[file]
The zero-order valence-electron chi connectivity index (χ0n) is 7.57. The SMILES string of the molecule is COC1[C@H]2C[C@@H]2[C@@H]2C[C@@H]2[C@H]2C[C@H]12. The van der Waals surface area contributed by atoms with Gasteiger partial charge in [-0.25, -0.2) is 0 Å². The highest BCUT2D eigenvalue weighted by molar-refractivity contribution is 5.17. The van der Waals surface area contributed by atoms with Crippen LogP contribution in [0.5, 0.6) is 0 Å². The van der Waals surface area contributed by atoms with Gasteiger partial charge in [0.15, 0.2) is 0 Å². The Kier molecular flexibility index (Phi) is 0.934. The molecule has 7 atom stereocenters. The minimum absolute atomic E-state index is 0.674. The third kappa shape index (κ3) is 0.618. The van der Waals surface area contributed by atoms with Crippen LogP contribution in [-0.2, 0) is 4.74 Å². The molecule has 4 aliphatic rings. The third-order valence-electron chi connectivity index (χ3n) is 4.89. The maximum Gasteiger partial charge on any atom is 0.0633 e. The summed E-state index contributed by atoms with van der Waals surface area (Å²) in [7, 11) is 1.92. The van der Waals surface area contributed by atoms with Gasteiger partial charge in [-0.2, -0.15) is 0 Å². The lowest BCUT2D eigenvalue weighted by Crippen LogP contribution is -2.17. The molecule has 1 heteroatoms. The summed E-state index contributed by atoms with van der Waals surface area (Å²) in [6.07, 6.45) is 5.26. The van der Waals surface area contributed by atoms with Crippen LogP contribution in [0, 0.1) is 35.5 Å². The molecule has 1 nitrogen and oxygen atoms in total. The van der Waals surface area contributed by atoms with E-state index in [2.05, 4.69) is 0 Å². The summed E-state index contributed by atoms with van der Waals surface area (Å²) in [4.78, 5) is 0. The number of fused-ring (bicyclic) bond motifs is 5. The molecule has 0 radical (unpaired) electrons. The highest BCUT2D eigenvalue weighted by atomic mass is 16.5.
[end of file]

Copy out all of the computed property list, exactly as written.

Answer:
The zero-order valence-electron chi connectivity index (χ0n) is 7.57. The SMILES string of the molecule is COC1[C@H]2C[C@@H]2[C@@H]2C[C@@H]2[C@H]2C[C@H]12. The van der Waals surface area contributed by atoms with Gasteiger partial charge in [-0.25, -0.2) is 0 Å². The highest BCUT2D eigenvalue weighted by molar-refractivity contribution is 5.17. The van der Waals surface area contributed by atoms with Crippen LogP contribution in [0.5, 0.6) is 0 Å². The van der Waals surface area contributed by atoms with Gasteiger partial charge in [0.15, 0.2) is 0 Å². The Kier molecular flexibility index (Phi) is 0.934. The molecule has 7 atom stereocenters. The minimum absolute atomic E-state index is 0.674. The third kappa shape index (κ3) is 0.618. The van der Waals surface area contributed by atoms with Crippen LogP contribution in [-0.2, 0) is 4.74 Å². The molecule has 4 aliphatic rings. The third-order valence-electron chi connectivity index (χ3n) is 4.89. The maximum Gasteiger partial charge on any atom is 0.0633 e. The summed E-state index contributed by atoms with van der Waals surface area (Å²) in [7, 11) is 1.92. The van der Waals surface area contributed by atoms with Gasteiger partial charge in [-0.2, -0.15) is 0 Å². The lowest BCUT2D eigenvalue weighted by Crippen LogP contribution is -2.17. The molecule has 1 heteroatoms. The summed E-state index contributed by atoms with van der Waals surface area (Å²) in [6.07, 6.45) is 5.26. The van der Waals surface area contributed by atoms with Crippen LogP contribution in [0, 0.1) is 35.5 Å². The molecule has 1 nitrogen and oxygen atoms in total. The van der Waals surface area contributed by atoms with E-state index in [2.05, 4.69) is 0 Å². The summed E-state index contributed by atoms with van der Waals surface area (Å²) in [4.78, 5) is 0. The number of fused-ring (bicyclic) bond motifs is 5. The molecule has 0 radical (unpaired) electrons. The highest BCUT2D eigenvalue weighted by atomic mass is 16.5.